Abstract:
      This section deals answers all queries on contact lens usage.


  • Dispensing

    • GIVE YOUR STAFF TOOLS THEY NEED FOR CONTACT LENS DISPENSING
      Abstract:
      This article speaks in detail about how to maintain, handle and utilize the official procedural records like telephone scripts, brochures, patient instruction sheets, order forms and the information provided in them to effectively plan and operate the optical dispensaries.

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Refractive surgery has been responsible for some of the fastest growth in technology and surgery in the field of ophthalmology. Surgical procedures have enabled millions of people to free themselves from glasses and contact lenses. Refractive surgery is rapidly developing newer, safer, and more precise equipment and techniques, and patients now have many options.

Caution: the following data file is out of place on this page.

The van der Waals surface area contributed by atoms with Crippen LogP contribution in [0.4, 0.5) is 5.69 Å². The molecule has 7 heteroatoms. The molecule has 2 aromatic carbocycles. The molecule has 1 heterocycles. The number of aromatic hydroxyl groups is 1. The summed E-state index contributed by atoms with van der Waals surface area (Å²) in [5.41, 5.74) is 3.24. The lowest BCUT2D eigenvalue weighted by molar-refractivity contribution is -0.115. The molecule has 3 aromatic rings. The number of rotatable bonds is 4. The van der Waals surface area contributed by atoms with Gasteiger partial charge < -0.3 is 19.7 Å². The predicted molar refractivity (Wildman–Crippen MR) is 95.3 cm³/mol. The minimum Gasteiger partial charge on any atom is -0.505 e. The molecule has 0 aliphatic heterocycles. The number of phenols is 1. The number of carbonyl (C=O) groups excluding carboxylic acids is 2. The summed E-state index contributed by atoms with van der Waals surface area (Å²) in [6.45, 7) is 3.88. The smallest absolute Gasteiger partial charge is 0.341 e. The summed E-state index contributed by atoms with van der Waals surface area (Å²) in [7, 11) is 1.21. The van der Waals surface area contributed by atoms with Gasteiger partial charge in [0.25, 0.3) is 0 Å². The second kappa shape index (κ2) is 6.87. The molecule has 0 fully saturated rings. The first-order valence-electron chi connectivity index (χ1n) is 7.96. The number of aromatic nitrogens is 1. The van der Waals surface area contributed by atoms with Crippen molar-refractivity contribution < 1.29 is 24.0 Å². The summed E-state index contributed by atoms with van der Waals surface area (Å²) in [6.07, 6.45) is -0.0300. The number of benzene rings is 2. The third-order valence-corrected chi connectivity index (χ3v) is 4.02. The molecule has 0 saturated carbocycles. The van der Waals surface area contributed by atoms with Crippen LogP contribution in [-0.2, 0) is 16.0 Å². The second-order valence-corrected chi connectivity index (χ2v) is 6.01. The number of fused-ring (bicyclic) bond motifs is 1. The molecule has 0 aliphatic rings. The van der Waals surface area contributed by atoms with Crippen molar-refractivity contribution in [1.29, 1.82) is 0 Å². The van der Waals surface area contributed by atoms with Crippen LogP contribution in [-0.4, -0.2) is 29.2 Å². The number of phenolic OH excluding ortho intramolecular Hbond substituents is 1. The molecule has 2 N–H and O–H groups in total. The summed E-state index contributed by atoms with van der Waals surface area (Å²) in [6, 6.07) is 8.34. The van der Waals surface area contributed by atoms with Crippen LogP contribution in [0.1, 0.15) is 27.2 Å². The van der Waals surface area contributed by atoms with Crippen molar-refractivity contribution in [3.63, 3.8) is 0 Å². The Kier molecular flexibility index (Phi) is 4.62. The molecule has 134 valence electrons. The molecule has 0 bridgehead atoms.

• REFRACTIVE MANAGEMENT
    Abstract:
    This link has seven modules on Refractive surgery. The first module describes the various surgical options available and in development for the correction of myopia and myopic astigmatism. Laser surgeries, incisional surgeries, intrastromal ring segments, phakic intraocular lenses, and refractive lensectomy are discussed, as is bioptics, an increasingly popular procedure that combines more than one refractive surgical modality. Surgical techniques for treating mixed astigmatism are also discussed.

    The second and third modules describe the surgical procedures available and in development for hyperopia and hyperopic astigmatism and for presbyopia. The fourth module discusses the diagnostic tools used in refractive surgery, including refraction, corneal topography, pachymetry, pupillometry, and wavefront technology.

    The fifth module analyzes the demographics of current and potential refractive surgery patients. As this surgery is elective and a potential source of significant revenue, surgeons have begun advertising their services-a practice heretofore almost unknown in medicine. Knowledge of market trends in refractive surgery has contributed to the understanding of the economics of this field.